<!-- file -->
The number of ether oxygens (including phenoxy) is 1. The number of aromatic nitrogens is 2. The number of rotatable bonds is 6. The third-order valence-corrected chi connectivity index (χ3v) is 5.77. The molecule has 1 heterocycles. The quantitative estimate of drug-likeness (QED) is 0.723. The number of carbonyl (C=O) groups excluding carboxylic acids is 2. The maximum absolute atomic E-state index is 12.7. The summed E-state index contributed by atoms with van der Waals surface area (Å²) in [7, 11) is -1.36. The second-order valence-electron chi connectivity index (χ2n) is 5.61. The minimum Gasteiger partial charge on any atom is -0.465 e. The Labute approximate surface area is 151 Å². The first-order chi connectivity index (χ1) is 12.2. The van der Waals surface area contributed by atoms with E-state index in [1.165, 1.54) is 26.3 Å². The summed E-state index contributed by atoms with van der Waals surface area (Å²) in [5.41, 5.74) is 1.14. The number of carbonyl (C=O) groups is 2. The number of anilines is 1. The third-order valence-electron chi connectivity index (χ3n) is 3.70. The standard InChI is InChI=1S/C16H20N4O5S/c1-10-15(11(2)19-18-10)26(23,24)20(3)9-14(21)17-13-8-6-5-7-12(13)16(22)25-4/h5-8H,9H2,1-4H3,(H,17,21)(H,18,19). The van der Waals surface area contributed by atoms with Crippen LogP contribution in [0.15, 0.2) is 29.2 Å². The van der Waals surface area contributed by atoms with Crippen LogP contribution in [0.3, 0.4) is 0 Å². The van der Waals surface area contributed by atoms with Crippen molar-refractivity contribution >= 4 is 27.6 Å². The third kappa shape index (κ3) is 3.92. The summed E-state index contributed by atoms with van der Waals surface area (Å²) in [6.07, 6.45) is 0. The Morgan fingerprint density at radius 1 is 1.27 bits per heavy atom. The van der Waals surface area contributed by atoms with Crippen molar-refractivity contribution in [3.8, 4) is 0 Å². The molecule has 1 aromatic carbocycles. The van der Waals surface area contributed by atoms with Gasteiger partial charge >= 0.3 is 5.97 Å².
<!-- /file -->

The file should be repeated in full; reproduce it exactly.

The number of ether oxygens (including phenoxy) is 1. The number of aromatic nitrogens is 2. The number of rotatable bonds is 6. The third-order valence-corrected chi connectivity index (χ3v) is 5.77. The molecule has 1 heterocycles. The quantitative estimate of drug-likeness (QED) is 0.723. The number of carbonyl (C=O) groups excluding carboxylic acids is 2. The maximum absolute atomic E-state index is 12.7. The summed E-state index contributed by atoms with van der Waals surface area (Å²) in [7, 11) is -1.36. The second-order valence-electron chi connectivity index (χ2n) is 5.61. The minimum Gasteiger partial charge on any atom is -0.465 e. The Labute approximate surface area is 151 Å². The first-order chi connectivity index (χ1) is 12.2. The van der Waals surface area contributed by atoms with E-state index in [1.165, 1.54) is 26.3 Å². The summed E-state index contributed by atoms with van der Waals surface area (Å²) in [5.41, 5.74) is 1.14. The number of carbonyl (C=O) groups is 2. The number of anilines is 1. The third-order valence-electron chi connectivity index (χ3n) is 3.70. The standard InChI is InChI=1S/C16H20N4O5S/c1-10-15(11(2)19-18-10)26(23,24)20(3)9-14(21)17-13-8-6-5-7-12(13)16(22)25-4/h5-8H,9H2,1-4H3,(H,17,21)(H,18,19). The van der Waals surface area contributed by atoms with Crippen LogP contribution in [0.15, 0.2) is 29.2 Å². The van der Waals surface area contributed by atoms with Crippen LogP contribution in [0.3, 0.4) is 0 Å². The van der Waals surface area contributed by atoms with Crippen molar-refractivity contribution >= 4 is 27.6 Å². The third kappa shape index (κ3) is 3.92. The summed E-state index contributed by atoms with van der Waals surface area (Å²) in [6.07, 6.45) is 0. The Morgan fingerprint density at radius 1 is 1.27 bits per heavy atom. The van der Waals surface area contributed by atoms with Crippen molar-refractivity contribution in [3.8, 4) is 0 Å². The molecule has 1 aromatic carbocycles. The van der Waals surface area contributed by atoms with Gasteiger partial charge >= 0.3 is 5.97 Å².